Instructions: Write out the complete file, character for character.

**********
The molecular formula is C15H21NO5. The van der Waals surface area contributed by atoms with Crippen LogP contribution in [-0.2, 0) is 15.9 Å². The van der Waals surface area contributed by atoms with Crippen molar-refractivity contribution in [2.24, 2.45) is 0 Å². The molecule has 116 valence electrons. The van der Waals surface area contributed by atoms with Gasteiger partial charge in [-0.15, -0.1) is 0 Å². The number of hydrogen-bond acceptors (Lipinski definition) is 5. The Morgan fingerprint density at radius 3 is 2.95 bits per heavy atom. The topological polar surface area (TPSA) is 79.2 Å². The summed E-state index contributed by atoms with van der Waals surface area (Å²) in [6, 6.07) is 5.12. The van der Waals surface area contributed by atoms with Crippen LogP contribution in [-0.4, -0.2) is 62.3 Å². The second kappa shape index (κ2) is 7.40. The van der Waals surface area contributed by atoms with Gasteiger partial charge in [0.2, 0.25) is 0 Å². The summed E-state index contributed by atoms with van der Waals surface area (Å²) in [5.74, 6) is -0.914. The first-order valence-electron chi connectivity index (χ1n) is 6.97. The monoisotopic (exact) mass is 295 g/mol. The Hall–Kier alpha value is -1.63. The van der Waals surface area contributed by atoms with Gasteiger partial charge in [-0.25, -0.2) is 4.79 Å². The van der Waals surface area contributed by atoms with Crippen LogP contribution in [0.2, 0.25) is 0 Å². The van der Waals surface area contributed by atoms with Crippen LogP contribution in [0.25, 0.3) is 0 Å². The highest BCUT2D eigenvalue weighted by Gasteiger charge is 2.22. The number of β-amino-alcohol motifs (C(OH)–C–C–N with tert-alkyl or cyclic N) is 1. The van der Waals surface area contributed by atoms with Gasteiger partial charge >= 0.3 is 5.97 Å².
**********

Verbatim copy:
The molecular formula is C15H21NO5. The van der Waals surface area contributed by atoms with Crippen LogP contribution in [-0.2, 0) is 15.9 Å². The van der Waals surface area contributed by atoms with Crippen molar-refractivity contribution in [2.24, 2.45) is 0 Å². The molecule has 116 valence electrons. The van der Waals surface area contributed by atoms with Gasteiger partial charge in [-0.15, -0.1) is 0 Å². The number of hydrogen-bond acceptors (Lipinski definition) is 5. The Morgan fingerprint density at radius 3 is 2.95 bits per heavy atom. The topological polar surface area (TPSA) is 79.2 Å². The summed E-state index contributed by atoms with van der Waals surface area (Å²) in [6, 6.07) is 5.12. The van der Waals surface area contributed by atoms with Crippen LogP contribution in [-0.4, -0.2) is 62.3 Å². The second kappa shape index (κ2) is 7.40. The van der Waals surface area contributed by atoms with Gasteiger partial charge in [0.2, 0.25) is 0 Å². The summed E-state index contributed by atoms with van der Waals surface area (Å²) in [5.74, 6) is -0.914. The first-order valence-electron chi connectivity index (χ1n) is 6.97. The monoisotopic (exact) mass is 295 g/mol. The Hall–Kier alpha value is -1.63. The van der Waals surface area contributed by atoms with Gasteiger partial charge in [-0.25, -0.2) is 4.79 Å². The van der Waals surface area contributed by atoms with Crippen LogP contribution in [0.2, 0.25) is 0 Å². The van der Waals surface area contributed by atoms with Crippen LogP contribution in [0.25, 0.3) is 0 Å². The highest BCUT2D eigenvalue weighted by Gasteiger charge is 2.22. The number of β-amino-alcohol motifs (C(OH)–C–C–N with tert-alkyl or cyclic N) is 1. The van der Waals surface area contributed by atoms with Gasteiger partial charge >= 0.3 is 5.97 Å².